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Dear Black Women Who Smoke: A (Tough) Love Letter

It’s actually a painful scene to watch: It’s afternoon, and people outside are darting to and from work, school, wherever. Off to the side, you see a Black woman stepping out for a much needed break. Her hair is on point. She is slaying with her outfit. She may be chatting with other people or thumbing a text message.

Then, she inhales a cigarette.

With all of the messaging and grim statistics around the harms of smoking cigarettes, it’s amazing that some Black women still sign up for this. More than 25% of Black adults, men and women, are still smoking cigarettes. They are all but volunteering for the health crises that come with smoking—like cancer, heart disease, and chronic obstructive pulmonary disease (COPD).

All of these health issues can lead to a slow, painful death. Yet, many of us, still rely on the most feeble excuses to justify the habit.


“But, I’m addicted.”

If you’re into the victim mentality, then this is probably the excuse you throw out.

Yes, cigarettes are known to contain addictive chemicals. But there’s a big difference between an addiction and a life sentence. You can overcome your addiction. That’s an option and right now you’re not choosing it.

Every year, nearly half of daily smokers try to quit. Be one of the ones who actually does it.


“But, I’m stressed.”

Many Black women who still smoke are doing it to cope with stressful jobs, a ratchet neighborhood, drama-filled relatives, financial issues, and the list goes on.

The best option here is often the hardest option: Confront the source of your stress. That might mean making a long-term exit plan to get a new job or a new community. It might mean breaking up with someone, cutting someone off, getting counseling, or simply saying no more often.

If you’re smoking to cope with a deeper issue, you’re actually not coping at all. You’re really just adding trash to the pile when you need to take out the garbage. When you are suffering with health issues that make you dependent on others, please believe none of the people who have caused you the stress are likely to be there, especially your relatives.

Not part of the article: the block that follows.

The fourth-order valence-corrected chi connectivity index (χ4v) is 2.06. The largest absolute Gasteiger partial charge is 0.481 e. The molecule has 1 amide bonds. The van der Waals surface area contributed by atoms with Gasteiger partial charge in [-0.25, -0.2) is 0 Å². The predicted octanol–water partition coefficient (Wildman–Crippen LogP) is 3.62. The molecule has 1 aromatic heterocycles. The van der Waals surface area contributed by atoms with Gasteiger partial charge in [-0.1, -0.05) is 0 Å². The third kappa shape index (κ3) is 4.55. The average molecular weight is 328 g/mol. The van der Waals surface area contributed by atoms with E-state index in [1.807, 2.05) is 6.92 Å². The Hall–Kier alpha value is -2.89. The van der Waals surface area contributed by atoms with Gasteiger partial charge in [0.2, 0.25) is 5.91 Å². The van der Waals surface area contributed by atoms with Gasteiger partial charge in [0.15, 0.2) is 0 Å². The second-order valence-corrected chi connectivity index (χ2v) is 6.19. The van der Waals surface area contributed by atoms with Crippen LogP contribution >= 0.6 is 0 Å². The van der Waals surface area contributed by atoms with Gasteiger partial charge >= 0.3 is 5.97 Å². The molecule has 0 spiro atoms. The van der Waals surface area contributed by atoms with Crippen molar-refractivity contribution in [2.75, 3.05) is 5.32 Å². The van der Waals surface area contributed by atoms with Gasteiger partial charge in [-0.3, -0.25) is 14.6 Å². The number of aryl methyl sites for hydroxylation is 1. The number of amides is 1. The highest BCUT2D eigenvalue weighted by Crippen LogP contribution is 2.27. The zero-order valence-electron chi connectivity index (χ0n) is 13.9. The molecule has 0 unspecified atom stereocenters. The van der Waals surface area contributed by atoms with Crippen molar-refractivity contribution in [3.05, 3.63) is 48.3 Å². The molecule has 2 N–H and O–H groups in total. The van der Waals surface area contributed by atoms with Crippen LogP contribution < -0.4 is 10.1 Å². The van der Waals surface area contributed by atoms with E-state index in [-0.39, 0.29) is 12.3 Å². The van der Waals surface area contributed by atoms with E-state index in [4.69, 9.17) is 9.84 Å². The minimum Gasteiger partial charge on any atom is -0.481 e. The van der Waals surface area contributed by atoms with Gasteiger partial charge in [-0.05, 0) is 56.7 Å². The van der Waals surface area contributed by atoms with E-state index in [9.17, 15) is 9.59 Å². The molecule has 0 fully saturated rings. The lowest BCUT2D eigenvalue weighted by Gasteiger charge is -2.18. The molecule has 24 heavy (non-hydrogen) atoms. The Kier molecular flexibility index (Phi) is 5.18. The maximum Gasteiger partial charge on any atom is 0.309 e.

black women who smoke

On the other hand, if the source of your stress is truly outside of your control, then it’s time to put your grown woman hat on and find a way to cope that doesn’t kill you. It may not be simple, or easy. But this is changing your life, and you’re worth it.


“But other people have smoked and they didn’t have health issues.”

This is probably the most ridiculous excuse people throw out. They know a few people who were lifelong smokers and died peacefully in their sleep of old age. Then, they know people who didn’t smoke and died organ-by-organ in a hospital.

If this is your excuse, then you’re arguing by exception. You’re taking the least common scenario and acting like it’s the norm. It’s not. The most common scenario is this: Most smokers die prematurely of heart disease, cancer, or other health conditions way before it’s their time.

Had they not smoked, they’d still be here. And you know this. So, stop playing.


“But I tried to quit. I just couldn’t.”

About 75% of Black adults who are daily smokers have tried to quit or want to quit. But they started again. The theory is that Black smokers don’t take advantage of tools to truly stop, like medication or counseling.

Then, there are all those reminders about how easy it is to get cigarettes. Thank the tobacco companies who love to advertise in our neighborhoods. If you have tried to quit in the past, try again. And again. And again. Until you succeed. Involve your doctor as well if you need extra help, like counseling or medication. It’s a medical issue, so don’t be shy about getting medical help for it.


Quit Smoking, Like Yesterday

If you’re still reading this and you haven’t fired off an angry response in the comments, hopefully this tough love letter has struck a chord with you.

Hopefully, you’ve been wanting to quit smoking and are ready to actually do it. Or maybe you have a loved one who you’ve wanted to confront about their smoking habit—because you know sooner or later, their health issues will become your problem.

When Black women who smoke are choosing to do this toxic thing to their bodies, it’s not a time to be passive or worry about offending. You care too much about yourself or your loved one to be that immature.

Let’s get the conversation going about quitting smoking until it’s done. Start with your doctor and the people in your life who will be supportive. And quit, already.

This tough love letter has probably upset some people. But hopefully, you’re just as upset about how smoking is killing Black women as you are about us addressing it. If you’ve overcome a smoking habit, let us know how you did it. If you know any Black women who smoke and are struggling to quit, please send the link to this page.